Sunday, January 19, 2014

Fly-fishing for wild Adirondack Brook Trout

Searching for brook trout on the Boreas River. 

I read someplace that the most attractive feature of fishing is that it makes us travel to places that we would not otherwise go. There is a lot of truth to that statement. I have boated and flown and hiked to some of the world's most remote - and beautiful - locations, just to entice a fish to my fly. Ostensibly the "purpose" of the trip was fishing. My fondest memories of those trips however have little or nothing to do with the fish.
I do, however, vividly remember the beaver splashing in the newly opened water on a back-country pond last spring, just after ice-out. One the most memorable - and delicious - meals that I have ever eaten anywhere was in a guide shack, sitting on log benches over a communal cast iron dutch oven. I have no recollection of how many fish we caught that day, but I doubt I will feast on a better porcupine stew anytime soon. (No, it does not taste like chicken, but it does come with its own toothpicks.)
The scene of an osprey crashing below the surface to retrieve a recently released brookie is etched in my memory. I don't remember catching the trout. I do remember the osprey. I hike into the Hoffman Notch Wilderness now every spring, with the sole intention of visiting the osprey nest in a flooded beaver pond that also hosts a colony of great blue herons. I carry a rod, but I don't always fish. I almost always use the camera.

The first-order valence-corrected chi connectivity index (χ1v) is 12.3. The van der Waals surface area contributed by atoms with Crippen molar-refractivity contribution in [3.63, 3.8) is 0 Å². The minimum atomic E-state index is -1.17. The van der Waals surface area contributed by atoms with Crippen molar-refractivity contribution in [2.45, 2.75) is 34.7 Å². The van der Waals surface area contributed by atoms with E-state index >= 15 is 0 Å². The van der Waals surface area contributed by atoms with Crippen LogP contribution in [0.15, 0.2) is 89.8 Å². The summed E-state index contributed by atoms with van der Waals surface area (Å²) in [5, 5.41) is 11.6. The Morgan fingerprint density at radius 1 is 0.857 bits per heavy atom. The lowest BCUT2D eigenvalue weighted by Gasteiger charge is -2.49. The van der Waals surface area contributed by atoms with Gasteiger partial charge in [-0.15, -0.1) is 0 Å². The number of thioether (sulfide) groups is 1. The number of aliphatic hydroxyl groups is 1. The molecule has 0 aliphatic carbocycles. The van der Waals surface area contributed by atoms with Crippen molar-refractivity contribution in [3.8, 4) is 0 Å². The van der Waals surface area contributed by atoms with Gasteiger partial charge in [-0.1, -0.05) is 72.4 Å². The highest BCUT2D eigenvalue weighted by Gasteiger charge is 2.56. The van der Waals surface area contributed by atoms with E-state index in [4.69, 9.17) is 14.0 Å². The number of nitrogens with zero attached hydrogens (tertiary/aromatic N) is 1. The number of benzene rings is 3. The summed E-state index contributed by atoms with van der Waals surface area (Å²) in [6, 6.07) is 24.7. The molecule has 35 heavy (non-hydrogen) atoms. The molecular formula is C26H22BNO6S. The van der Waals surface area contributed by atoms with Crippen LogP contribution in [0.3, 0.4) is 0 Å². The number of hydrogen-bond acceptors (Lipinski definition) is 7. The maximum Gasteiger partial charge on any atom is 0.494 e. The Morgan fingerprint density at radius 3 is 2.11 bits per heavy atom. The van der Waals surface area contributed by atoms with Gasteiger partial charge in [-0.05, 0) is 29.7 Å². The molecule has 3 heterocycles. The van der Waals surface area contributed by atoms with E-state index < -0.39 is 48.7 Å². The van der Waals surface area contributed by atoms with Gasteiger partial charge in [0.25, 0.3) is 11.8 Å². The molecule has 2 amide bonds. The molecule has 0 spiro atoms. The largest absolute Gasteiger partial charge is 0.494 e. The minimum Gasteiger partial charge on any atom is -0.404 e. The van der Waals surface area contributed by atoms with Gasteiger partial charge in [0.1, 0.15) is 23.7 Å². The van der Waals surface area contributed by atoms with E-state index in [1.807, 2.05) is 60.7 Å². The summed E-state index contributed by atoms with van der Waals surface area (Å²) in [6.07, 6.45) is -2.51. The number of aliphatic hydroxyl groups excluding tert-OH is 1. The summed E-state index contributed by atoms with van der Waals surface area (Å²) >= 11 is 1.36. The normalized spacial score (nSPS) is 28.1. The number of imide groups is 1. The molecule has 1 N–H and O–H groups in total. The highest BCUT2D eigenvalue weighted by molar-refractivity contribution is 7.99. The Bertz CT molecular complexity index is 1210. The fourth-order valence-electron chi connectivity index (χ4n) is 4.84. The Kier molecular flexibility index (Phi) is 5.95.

Nowhere is the journey as memorable as the destination than here in the Adirondack wilderness. There is something about a mountain stream, tumbling over glacial rocks, twisting and turning around the hemlocks and balsams, finding its way down the mountain from a crystal clear wilderness pond, that refreshes the soul. At the very least it will lower your blood pressure. There is a zen like quality to fly-fishing. It invites - I was going to say requires, but invites is a better word - a mindfulness. You will be totally focused on one thing - your fly and its immediate surroundings (which hopefully includes a fish). You find it most difficult to think about anything else. You must pay attention to your fly, and every slick of current, every rock, every overhanging branch, every obstruction in the water that might hold a fish, or interfere with your fly's drift. For that moment you forget about anything and everything else. Except of course the sound of the water coursing down stream, and the intoxicating scent of the balsam. And if we are lucky we will catch trout, but that - truly - is not why we are here.
Later on, when we stop for lunch, I tell you how a nearby wilderness pond empties into the brook that we are fishing, which empties into the Schroon River, which empties into the Hudson in Warrensburg. The tiny brook that we fish will ultimately find its way to New York City, and the ocean, only two hundred miles downstream. But that is light years from here.

Interested? Drop me a line at!

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